With the establishment of the Palestinian National Authority, the Jerusalem princess Basma Centre JPBC was assigned as the main national Centre for referral for children with disabilities and became widely recognized as a resource for capacity building and working with partner organizations in the field to share best practices and sell quality services. It embraced the concept of Community Based Rehabilitation being advocated by the World Health Organization which changed the Centre’s orientation from residential care to short stay rehabilitation programs. Its focus was threefold; to develop a national Centre for referrals, a resource center to share best practices in the field of rehabilitation, and to become a provider of specialized services for Palestinian children with disabilities.
As a result, the Outreach Program in the West Bank was extended, our core Mother and Family Empowerment Program was established, and there were greater emphases on social care, coordination with local clinics and professional in-service training for staff.
Our Inclusive School flourished with the addition of pre-school classes and special education classes. Notable moments include the first graduation ceremony for the elementary school in 1995. The Vocational Training Program was introduced at the new Sheltered Workshop.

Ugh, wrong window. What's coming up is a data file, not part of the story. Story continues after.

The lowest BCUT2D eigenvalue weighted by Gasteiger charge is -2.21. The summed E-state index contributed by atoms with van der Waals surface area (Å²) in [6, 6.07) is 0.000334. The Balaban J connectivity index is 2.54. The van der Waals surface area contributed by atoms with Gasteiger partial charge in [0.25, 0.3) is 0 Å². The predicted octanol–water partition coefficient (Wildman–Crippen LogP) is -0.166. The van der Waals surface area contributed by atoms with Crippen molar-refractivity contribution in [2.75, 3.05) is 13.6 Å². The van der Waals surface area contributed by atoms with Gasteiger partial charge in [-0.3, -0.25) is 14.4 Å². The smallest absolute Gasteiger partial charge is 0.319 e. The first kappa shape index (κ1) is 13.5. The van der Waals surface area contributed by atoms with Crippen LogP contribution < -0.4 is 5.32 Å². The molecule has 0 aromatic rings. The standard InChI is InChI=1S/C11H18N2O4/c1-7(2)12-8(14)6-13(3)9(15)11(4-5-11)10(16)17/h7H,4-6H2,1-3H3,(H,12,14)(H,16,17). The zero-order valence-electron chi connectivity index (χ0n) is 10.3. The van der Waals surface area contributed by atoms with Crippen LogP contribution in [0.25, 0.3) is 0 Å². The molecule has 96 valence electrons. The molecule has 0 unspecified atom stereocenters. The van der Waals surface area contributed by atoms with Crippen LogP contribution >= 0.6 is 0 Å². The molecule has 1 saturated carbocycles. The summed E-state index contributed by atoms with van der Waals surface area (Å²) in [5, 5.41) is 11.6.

The Centre established a new fully equipped space for recreational therapy to strengthen the relationship between the mother and child, optimize the therapy process, and to emphasize the importance of the mother’s role in the therapy and treatment.
The Clinical Training Program was introduced as a means of sharing expertise with university students. And, work with the Intermediate Level Services in the West Bank was extended.
The school started providing inclusive education for its students by following the regular educational curriculum and extending it to 12th grade. Aiming to integrate them within their society, to be active and productive in their communities either at work or in education.